Overall, I love this app because it has so many workout options that it's hard to get bored with it. Be warned, though, some intermediate circuits - like the "Ab Burner" and Get Lean's "Body Surge" - felt more advanced. 1 minute of toe touches with a medicine ball is a long time - especially when you're repeating the move 3 times! As you finish workouts, the app logs your workouts, tracks your progress, and allows you to post your workout to Facebook or Twitter. You're also awarded medals as you accrue workout minutes. For instance, my second medal unlocked 5 smoothie recipes and Sofia Boutella's Fearless Workout.

Bottom line: Nike Training Club is the perfect app for at home training or to bring along for squeezing in a 15 or 30 minute workout in between Christmas dinner and dessert.

Monday, December 19, 2011

Moroccan Chickpeas and Couscous

It's always exciting to experiment with new foods and flavors, so last week I tried a new Moroccan recipe. This recipe is originally from Cooking Light, but I made some alterations based on ingredients I had on hand. 


  • Although this recipe is exotic sounding, it is still a safe bet to serve to those with a little bit of an adventurous palate. I wouldn't recommend it to picky eaters, but it certainly is not too strange to serve for guests.
  • Cooking Light calls the recipe "Moroccan-style Lamb and Chickpeas" but I didn't have lamb on hand (nor were my husband and I eager to try it... yet!). Instead, I had some Trader Joe's turkey kielbasa already in the fridge, so I cut it into bite-sized pieces and used it in place of the ground lamb that the original recipe calls for. 
  • Using my beloved mortar and pestle I ground the coriander, which added an unusual but very tasty spice to the dish. Also, I didn't have cumin, so I used paprika.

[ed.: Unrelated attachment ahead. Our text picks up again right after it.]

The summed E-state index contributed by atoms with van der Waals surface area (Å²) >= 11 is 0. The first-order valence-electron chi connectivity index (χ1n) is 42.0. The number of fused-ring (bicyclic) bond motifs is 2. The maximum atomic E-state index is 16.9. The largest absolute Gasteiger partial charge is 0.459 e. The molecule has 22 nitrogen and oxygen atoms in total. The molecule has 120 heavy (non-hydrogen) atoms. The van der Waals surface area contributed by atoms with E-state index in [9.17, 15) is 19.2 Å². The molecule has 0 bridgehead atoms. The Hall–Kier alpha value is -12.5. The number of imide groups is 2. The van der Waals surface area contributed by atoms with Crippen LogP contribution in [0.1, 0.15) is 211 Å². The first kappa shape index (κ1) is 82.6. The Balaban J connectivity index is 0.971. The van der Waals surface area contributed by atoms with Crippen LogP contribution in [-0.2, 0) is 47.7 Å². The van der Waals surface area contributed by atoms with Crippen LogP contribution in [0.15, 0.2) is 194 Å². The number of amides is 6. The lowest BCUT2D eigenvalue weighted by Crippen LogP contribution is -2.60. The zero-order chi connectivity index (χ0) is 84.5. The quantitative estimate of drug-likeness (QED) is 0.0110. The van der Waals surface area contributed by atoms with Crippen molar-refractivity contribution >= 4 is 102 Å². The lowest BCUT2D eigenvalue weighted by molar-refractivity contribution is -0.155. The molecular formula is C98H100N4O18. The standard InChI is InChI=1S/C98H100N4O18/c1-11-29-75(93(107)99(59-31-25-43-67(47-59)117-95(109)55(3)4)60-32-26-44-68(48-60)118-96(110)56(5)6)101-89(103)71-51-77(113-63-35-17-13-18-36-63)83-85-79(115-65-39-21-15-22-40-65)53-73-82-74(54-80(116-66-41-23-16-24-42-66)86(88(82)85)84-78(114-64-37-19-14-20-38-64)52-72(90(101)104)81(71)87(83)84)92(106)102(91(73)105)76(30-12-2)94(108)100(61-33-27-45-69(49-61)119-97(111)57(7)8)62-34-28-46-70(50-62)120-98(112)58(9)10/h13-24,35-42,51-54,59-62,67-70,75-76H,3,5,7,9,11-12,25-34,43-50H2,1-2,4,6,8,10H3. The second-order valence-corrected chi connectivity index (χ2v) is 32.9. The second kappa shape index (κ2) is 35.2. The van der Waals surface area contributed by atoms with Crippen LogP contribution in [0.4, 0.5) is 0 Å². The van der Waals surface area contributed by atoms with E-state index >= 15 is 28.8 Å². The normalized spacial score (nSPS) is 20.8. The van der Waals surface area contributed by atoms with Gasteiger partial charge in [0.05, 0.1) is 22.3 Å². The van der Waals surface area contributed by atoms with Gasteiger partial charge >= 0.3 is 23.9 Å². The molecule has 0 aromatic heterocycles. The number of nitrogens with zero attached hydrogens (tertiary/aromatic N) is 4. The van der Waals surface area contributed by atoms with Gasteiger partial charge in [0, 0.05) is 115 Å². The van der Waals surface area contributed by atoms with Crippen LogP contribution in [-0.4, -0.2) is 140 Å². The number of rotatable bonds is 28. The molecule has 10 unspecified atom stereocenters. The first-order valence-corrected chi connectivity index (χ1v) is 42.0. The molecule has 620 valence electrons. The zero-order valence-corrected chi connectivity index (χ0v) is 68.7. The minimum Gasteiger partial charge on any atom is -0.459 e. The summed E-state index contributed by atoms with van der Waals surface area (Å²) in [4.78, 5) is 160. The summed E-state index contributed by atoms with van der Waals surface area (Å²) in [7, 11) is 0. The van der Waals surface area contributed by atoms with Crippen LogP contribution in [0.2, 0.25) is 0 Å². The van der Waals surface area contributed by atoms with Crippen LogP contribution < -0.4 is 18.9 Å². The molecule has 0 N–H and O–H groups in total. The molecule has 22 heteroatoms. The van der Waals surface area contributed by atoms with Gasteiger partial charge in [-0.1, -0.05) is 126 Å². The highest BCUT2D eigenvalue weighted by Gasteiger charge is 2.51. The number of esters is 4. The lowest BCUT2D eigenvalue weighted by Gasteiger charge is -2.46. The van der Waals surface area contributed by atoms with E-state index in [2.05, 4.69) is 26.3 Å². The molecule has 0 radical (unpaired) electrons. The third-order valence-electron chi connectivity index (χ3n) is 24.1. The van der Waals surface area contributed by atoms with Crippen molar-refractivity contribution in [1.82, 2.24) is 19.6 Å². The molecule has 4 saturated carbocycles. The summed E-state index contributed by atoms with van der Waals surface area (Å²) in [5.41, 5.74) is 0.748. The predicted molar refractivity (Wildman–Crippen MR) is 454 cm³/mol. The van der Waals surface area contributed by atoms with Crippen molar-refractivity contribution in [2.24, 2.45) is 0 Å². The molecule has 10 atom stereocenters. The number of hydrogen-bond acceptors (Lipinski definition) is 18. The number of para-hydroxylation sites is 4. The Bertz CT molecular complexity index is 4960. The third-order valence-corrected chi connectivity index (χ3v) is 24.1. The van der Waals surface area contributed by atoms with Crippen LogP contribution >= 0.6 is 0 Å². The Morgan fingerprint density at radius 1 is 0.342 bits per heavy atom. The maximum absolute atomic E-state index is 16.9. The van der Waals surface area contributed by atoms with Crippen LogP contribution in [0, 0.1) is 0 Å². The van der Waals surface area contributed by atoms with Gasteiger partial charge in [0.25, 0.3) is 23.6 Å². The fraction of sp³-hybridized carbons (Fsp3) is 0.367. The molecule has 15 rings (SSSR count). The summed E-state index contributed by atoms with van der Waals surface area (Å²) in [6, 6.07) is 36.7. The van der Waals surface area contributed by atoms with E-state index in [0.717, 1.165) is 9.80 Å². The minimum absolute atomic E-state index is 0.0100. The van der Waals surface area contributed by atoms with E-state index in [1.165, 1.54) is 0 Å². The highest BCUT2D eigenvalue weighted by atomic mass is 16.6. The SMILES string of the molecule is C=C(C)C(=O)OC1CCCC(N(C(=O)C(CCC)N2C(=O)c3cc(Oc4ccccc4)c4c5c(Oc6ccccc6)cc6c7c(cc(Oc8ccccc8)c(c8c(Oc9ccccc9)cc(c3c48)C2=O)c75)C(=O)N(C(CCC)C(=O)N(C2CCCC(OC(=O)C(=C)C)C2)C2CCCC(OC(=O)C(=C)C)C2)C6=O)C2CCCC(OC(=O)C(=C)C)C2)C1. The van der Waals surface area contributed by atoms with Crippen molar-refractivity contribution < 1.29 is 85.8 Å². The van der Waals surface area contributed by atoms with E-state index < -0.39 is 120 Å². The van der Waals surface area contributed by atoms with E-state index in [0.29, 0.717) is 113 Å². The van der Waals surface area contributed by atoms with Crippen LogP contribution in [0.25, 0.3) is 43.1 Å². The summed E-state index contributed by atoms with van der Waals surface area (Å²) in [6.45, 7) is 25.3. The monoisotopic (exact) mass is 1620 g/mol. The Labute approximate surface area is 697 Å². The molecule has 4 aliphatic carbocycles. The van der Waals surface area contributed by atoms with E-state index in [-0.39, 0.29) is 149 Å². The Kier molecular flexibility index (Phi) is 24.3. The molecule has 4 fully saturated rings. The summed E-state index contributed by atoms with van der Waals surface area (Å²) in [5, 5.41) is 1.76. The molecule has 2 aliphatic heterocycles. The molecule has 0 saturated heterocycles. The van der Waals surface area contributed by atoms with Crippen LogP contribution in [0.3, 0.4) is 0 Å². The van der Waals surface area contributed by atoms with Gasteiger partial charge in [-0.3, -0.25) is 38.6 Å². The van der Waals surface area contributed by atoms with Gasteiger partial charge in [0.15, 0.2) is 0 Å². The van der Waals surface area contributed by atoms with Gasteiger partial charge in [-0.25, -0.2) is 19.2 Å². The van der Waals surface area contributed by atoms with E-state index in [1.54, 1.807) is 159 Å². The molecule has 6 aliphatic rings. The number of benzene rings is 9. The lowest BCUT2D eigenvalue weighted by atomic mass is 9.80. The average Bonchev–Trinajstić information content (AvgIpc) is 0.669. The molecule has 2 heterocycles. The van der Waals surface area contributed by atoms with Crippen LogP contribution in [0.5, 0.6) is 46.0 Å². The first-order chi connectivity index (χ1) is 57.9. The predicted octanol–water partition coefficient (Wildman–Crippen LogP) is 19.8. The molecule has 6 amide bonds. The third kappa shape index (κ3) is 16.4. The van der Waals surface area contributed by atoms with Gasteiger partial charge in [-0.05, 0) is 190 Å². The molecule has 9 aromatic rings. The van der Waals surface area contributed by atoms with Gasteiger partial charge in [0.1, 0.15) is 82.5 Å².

• I served this dish over couscous (from Trader Joes, where else?!) and made sure the soupy part soaked in to make it moist. Next time, I 'm going to try it over Israeli couscous for a bit more texture.

Here is Cooking Light's original recipe. Below reflects my changes/additions.

Yield: Serves 4 (serving size: 1 1/4 cups)
Total: 40 minutes

8 ounces smoked turkey kielbasa, cut into bite-sized pieces 
2 teaspoons extra-virgin olive oil
2 cups vertically sliced onion
1/2 cup (1/4-inch) diagonally cut carrot
3/4 teaspoon ground cumin (or paprika) 
3/4 teaspoon ground cinnamon
1/2 teaspoon ground coriander
1/4 teaspoon ground red pepper
2 cups fat-free, lower-sodium chicken broth
1/2 cup golden raisins
3 tablespoons tomato paste
1 1/2 tablespoons grated lemon rind
1/4 teaspoon salt
(15 1/2-ounce can) chickpeas (garbanzo beans), rinsed and drained
1/2 cup chopped fresh cilantro
1 tablespoon fresh lemon juice
1 cup couscous


  • 1. Heat a large nonstick skillet over medium-high heat.  Add onion and carrot to pan; sauté 4 minutes. Add cumin, cinnamon, coriander, and pepper; sauté 30 seconds, stirring constantly. Add kielbasa, broth, and next 5 ingredients (through chickpeas); bring to a boil. Reduce heat, and simmer 4 minutes or until mixture thickens. Remove from heat. Stir in cilantro and lemon juice.
  • 2. Bring 1 1/2 cups water to a boil in a medium saucepan; gradually stir in couscous. Remove from heat. Cover and let stand 5 minutes. Fluff with a fork. 
  • 3. Divide couscous among plates and spoon 1 1/4 cup of chickpea stew on top of couscous. 

Friday, December 16, 2011

Are your strengths hiding?

Through my work with Element3sixty, I have the incredible opportunity to sit down with high school and college students and hear their stories. I enjoy starting my coaching sessions this way because typically a certain word or theme will stand out again and again in a student's story. This repeated word or theme provides a clue to what energizes them.